Abacus uses the International Baccalaureate’s Primary Years Programme (Primary Years Programme) as its curriculum framework and has been an authorised IB World School since May 2012. The values and strengths of this curriculum are closely aligned with our mission and vision.
ESF Primary schools moved from following the UK National Curriculum to the IBO PYP (International Baccalaureate Organisation Primary Years Programme) around 12 years ago. The IBO PYP is seen by many as a curriculum framework more suited to our international setting and families in Hong Kong. The Vision and Mission of the IB resonated strongly with the ESF belief in placing the child at the centre of their learning and supporting our learners to become self-motivated, happy, responsible global citizens.
HOW DO CHILDREN LEARN AT ABACUS?
Children at Abacus develop their knowledge, skills, attitudes and understanding of concepts through guided inquiry. Classrooms foster curiosity and promote discovery by making learning relevant to the “real world” and challenging for each student. We start from children’s prior knowledge and build on each student’s strengths, experiences, and cultural and linguistic background to support learning. We encourage children to become independent learners and critical and creative thinkers who are empowered to take action.
Class teachers in each year group work as a collaborative team, supported by specialist Mandarin teachers to provide a transdisciplinary curriculum. Children create new understandings by drawing links between and across the traditional subjects.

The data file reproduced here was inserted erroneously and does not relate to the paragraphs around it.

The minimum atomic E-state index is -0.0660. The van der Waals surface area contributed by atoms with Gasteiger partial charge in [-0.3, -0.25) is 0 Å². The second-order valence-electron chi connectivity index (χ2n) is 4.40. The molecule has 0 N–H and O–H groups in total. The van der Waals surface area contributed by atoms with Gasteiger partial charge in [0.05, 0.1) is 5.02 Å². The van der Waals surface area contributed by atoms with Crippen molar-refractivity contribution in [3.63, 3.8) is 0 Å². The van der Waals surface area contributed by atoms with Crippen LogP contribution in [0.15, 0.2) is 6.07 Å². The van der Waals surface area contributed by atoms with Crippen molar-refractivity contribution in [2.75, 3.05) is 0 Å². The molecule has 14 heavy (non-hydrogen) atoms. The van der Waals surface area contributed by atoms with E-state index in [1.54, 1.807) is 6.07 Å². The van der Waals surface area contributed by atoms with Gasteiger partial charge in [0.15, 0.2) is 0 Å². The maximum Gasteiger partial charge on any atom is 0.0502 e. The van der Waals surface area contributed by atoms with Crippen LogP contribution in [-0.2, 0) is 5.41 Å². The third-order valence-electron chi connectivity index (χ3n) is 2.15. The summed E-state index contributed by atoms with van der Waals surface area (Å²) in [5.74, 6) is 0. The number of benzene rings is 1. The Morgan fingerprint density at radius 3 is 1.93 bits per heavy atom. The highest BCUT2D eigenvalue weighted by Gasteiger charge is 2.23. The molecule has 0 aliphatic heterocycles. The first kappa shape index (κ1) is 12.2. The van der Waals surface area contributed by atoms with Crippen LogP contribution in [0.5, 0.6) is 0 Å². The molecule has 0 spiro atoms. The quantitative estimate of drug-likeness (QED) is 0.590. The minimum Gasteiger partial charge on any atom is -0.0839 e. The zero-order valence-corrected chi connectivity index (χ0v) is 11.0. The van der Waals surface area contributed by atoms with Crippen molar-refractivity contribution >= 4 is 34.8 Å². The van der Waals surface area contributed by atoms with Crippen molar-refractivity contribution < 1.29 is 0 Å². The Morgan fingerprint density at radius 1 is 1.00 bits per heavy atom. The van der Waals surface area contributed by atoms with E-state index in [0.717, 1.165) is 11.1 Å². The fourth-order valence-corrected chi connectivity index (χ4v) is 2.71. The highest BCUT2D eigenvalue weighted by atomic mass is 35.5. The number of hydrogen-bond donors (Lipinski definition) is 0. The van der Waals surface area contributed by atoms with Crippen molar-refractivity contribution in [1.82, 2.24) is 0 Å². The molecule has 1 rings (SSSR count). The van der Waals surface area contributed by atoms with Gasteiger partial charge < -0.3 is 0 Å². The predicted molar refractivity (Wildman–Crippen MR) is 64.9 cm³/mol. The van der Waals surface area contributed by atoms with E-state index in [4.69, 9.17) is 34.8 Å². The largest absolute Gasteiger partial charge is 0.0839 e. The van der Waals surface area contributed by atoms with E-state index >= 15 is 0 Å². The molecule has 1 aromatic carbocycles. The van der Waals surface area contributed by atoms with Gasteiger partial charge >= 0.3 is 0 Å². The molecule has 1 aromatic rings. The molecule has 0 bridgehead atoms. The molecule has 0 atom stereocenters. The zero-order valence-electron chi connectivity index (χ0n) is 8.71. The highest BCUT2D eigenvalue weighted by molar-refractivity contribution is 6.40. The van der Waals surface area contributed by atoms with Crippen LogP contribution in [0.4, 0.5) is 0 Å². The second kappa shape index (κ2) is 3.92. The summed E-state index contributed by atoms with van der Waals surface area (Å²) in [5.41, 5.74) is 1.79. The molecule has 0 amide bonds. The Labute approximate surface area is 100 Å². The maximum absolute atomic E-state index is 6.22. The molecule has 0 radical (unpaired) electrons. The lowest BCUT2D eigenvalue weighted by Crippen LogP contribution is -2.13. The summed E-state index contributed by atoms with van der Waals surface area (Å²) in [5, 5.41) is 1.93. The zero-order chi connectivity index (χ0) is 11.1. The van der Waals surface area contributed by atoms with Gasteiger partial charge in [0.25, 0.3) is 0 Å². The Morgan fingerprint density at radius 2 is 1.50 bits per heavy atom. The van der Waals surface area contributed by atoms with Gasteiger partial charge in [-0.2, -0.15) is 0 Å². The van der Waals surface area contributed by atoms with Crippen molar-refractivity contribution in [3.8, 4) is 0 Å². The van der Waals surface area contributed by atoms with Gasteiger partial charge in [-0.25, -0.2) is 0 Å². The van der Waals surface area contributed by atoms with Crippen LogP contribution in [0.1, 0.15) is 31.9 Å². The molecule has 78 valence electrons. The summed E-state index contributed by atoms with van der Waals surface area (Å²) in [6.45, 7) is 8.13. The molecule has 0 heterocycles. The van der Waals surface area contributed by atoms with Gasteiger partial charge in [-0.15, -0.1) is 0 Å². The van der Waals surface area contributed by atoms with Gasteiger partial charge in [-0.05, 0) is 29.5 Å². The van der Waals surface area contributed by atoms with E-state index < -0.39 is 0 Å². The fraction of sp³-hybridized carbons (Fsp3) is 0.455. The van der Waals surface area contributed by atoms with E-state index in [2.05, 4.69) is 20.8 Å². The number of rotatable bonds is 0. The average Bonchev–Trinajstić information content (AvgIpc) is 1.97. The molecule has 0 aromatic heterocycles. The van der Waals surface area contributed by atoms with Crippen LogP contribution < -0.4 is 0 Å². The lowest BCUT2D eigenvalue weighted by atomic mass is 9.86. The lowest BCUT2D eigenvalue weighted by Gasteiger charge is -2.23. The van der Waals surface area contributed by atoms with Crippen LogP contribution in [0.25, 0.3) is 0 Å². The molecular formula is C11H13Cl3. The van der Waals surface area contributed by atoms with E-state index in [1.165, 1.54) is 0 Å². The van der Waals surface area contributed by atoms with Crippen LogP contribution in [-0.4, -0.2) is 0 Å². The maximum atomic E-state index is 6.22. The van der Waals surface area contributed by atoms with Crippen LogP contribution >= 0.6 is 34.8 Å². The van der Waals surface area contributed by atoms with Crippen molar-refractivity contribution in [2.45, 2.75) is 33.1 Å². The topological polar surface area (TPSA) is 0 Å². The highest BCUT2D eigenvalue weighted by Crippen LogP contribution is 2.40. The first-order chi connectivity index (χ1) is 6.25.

The leaner’s capability to take agency, their ownership, voice and choice in learning are central. We take the perspective that children are capable, confident and curious learners. We begin with what children know and build on their strengths by planning carefully and differentiating accordingly.
All learning is play based and designed to support the learner as they build relationships and find out about themselves as a learner.
The Learner Profiles are used to describe the attributes and attitudes that PYP learners are encouraged and supported to develop. These profiles empower children to learn independently, and collaboratively and take their place in the world as respectful global citizens who are lifelong learners.
This is an integral part of the PYP framework in regards to how it recognises the agency of the learner and the ideal of international mindedness. Learners are supported and empowered to take meaningful, age-appropriate action in school and at home.
Teaching and Learning
The teachers collaborate to plan a Programme of Inquiry that gives the children the opportunity to explore concepts and develop approaches to learning under different transdisciplinary themes. The PYP framework consists of six transdisciplinary themes which are designed to be broad enough for any age child and suitable for any international setting.
Who We Are
How We Express Ourselves
Where We Are in Place and Time
How We Organise Ourselves
How The World Works
Sharing The Planet